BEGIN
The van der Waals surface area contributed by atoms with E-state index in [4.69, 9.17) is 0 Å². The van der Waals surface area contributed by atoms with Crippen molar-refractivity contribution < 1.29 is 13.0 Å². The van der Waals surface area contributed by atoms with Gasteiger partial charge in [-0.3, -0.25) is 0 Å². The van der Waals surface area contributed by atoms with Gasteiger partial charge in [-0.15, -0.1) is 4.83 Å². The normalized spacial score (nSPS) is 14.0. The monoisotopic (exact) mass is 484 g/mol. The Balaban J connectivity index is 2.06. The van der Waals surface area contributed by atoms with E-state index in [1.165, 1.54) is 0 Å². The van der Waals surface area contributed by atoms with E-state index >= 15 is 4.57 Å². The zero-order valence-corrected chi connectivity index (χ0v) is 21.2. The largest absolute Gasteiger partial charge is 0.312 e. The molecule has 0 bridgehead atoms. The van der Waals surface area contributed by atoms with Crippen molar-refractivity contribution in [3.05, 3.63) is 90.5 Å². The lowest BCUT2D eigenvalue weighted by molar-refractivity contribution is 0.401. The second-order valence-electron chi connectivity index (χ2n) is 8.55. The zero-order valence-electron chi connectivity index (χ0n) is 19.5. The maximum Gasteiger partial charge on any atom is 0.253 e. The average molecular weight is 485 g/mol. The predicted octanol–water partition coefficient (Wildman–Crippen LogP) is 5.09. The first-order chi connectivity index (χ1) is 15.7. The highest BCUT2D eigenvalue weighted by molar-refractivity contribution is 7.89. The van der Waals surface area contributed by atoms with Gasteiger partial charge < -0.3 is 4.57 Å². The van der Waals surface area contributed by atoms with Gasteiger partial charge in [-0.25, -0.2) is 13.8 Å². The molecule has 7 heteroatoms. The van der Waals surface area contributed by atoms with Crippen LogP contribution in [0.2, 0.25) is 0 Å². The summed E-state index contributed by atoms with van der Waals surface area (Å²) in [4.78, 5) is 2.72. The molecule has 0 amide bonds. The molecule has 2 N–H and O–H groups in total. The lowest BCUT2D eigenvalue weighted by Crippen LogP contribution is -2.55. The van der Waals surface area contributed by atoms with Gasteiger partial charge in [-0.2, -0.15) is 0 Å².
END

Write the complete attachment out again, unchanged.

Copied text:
The van der Waals surface area contributed by atoms with E-state index in [4.69, 9.17) is 0 Å². The van der Waals surface area contributed by atoms with Crippen molar-refractivity contribution < 1.29 is 13.0 Å². The van der Waals surface area contributed by atoms with Gasteiger partial charge in [-0.3, -0.25) is 0 Å². The van der Waals surface area contributed by atoms with Gasteiger partial charge in [-0.15, -0.1) is 4.83 Å². The normalized spacial score (nSPS) is 14.0. The monoisotopic (exact) mass is 484 g/mol. The Balaban J connectivity index is 2.06. The van der Waals surface area contributed by atoms with E-state index in [1.165, 1.54) is 0 Å². The van der Waals surface area contributed by atoms with E-state index >= 15 is 4.57 Å². The zero-order valence-corrected chi connectivity index (χ0v) is 21.2. The largest absolute Gasteiger partial charge is 0.312 e. The molecule has 0 bridgehead atoms. The van der Waals surface area contributed by atoms with Crippen molar-refractivity contribution in [3.05, 3.63) is 90.5 Å². The lowest BCUT2D eigenvalue weighted by molar-refractivity contribution is 0.401. The second-order valence-electron chi connectivity index (χ2n) is 8.55. The zero-order valence-electron chi connectivity index (χ0n) is 19.5. The maximum Gasteiger partial charge on any atom is 0.253 e. The average molecular weight is 485 g/mol. The predicted octanol–water partition coefficient (Wildman–Crippen LogP) is 5.09. The first-order chi connectivity index (χ1) is 15.7. The highest BCUT2D eigenvalue weighted by molar-refractivity contribution is 7.89. The van der Waals surface area contributed by atoms with Gasteiger partial charge < -0.3 is 4.57 Å². The van der Waals surface area contributed by atoms with Gasteiger partial charge in [-0.25, -0.2) is 13.8 Å². The molecule has 7 heteroatoms. The van der Waals surface area contributed by atoms with Crippen LogP contribution in [0.2, 0.25) is 0 Å². The summed E-state index contributed by atoms with van der Waals surface area (Å²) in [4.78, 5) is 2.72. The molecule has 0 amide bonds. The molecule has 2 N–H and O–H groups in total. The lowest BCUT2D eigenvalue weighted by Crippen LogP contribution is -2.55. The van der Waals surface area contributed by atoms with Gasteiger partial charge in [-0.2, -0.15) is 0 Å².